This one goes along with the previous one. So maybe you offered to help, but they never took you up on it? Give them some time, and then offer again. Foster parents, with new placements in particular, will probably be too busy, or to proud, to ask for help. When Sweaty Spaghetti was placed with us, we were so busy figuring out how to parent, and how to be a foster parent on top of that, that delegating was the last thing on our minds. It definitely didn’t mean we didn’t want, need, or appreciate the offers. Each placement has brought about the same offers of help, and we’ve gotten better at taking people up on it.

    7. Follow their lead.

In the adoption and fostering communities, there are a lot of varying opinions about “cocooning” (taking a break from busy life to insulate your family and get to know these children) versus going on about normal life and helping the children join in that. Each family will be different, and each child may require a different level of cocooning. With Sweaty Spaghetti, he came to church with us the same day we picked him up because, as a newborn he was happy as long as he was carried, and also because I had committed to sing for Easter. Sweet One came to us with some more complex needs and many appointments, which meant that on days we get to stay home, we really want and need that breather. Similarly, many older children come into foster care with complex trauma histories, which could be made better by routine, or worse by lots of crowds and activities. If we (or another family)  don’t text back, pass up your offers to babysit for a date night, or politely say you can’t hold the baby, please don’t be offended. There are a lot of moving pieces when it comes to parenting, especially when children are affected by trauma. Trust that the foster parents are constantly taking the temperature of their family, so to speak, and follow their lead when it comes to how involved they are willing to be (or let you be).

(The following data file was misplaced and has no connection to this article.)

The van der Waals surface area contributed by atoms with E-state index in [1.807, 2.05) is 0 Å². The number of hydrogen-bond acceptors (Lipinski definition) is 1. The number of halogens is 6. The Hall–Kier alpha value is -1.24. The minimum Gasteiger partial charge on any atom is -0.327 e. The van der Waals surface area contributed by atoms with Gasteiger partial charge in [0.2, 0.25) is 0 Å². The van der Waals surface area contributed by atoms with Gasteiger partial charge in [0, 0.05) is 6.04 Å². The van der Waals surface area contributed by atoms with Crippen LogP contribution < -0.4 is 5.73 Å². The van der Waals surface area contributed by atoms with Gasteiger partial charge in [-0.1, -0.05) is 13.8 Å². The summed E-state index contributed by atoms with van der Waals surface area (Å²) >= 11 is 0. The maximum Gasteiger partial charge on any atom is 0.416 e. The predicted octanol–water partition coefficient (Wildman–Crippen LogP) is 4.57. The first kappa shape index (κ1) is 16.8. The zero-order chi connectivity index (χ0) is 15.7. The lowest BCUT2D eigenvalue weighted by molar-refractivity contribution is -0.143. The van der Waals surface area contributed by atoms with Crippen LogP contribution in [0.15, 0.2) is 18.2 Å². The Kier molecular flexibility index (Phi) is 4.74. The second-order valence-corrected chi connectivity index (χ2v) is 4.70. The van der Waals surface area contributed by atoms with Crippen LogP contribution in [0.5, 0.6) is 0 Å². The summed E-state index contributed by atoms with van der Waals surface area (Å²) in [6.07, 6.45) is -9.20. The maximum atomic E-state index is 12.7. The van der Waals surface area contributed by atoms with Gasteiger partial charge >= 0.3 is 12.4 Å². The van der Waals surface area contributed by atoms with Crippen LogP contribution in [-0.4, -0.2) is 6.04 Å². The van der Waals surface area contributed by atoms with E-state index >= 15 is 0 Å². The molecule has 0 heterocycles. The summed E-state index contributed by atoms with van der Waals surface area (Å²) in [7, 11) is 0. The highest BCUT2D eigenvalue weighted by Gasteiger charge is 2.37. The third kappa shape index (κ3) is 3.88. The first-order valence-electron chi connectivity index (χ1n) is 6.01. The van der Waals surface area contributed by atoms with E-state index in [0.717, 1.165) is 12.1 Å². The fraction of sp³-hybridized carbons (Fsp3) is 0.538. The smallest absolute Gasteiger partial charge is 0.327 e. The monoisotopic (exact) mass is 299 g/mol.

All in all, caring for a foster family isn’t that different from caring for any other family going through a huge transition. Now might not be the right time for you to foster a child, but helping a foster child is easier than you think. When you help raise up a foster parent, you help give those children a stable and loving foundation, and a chance to see love and family in action.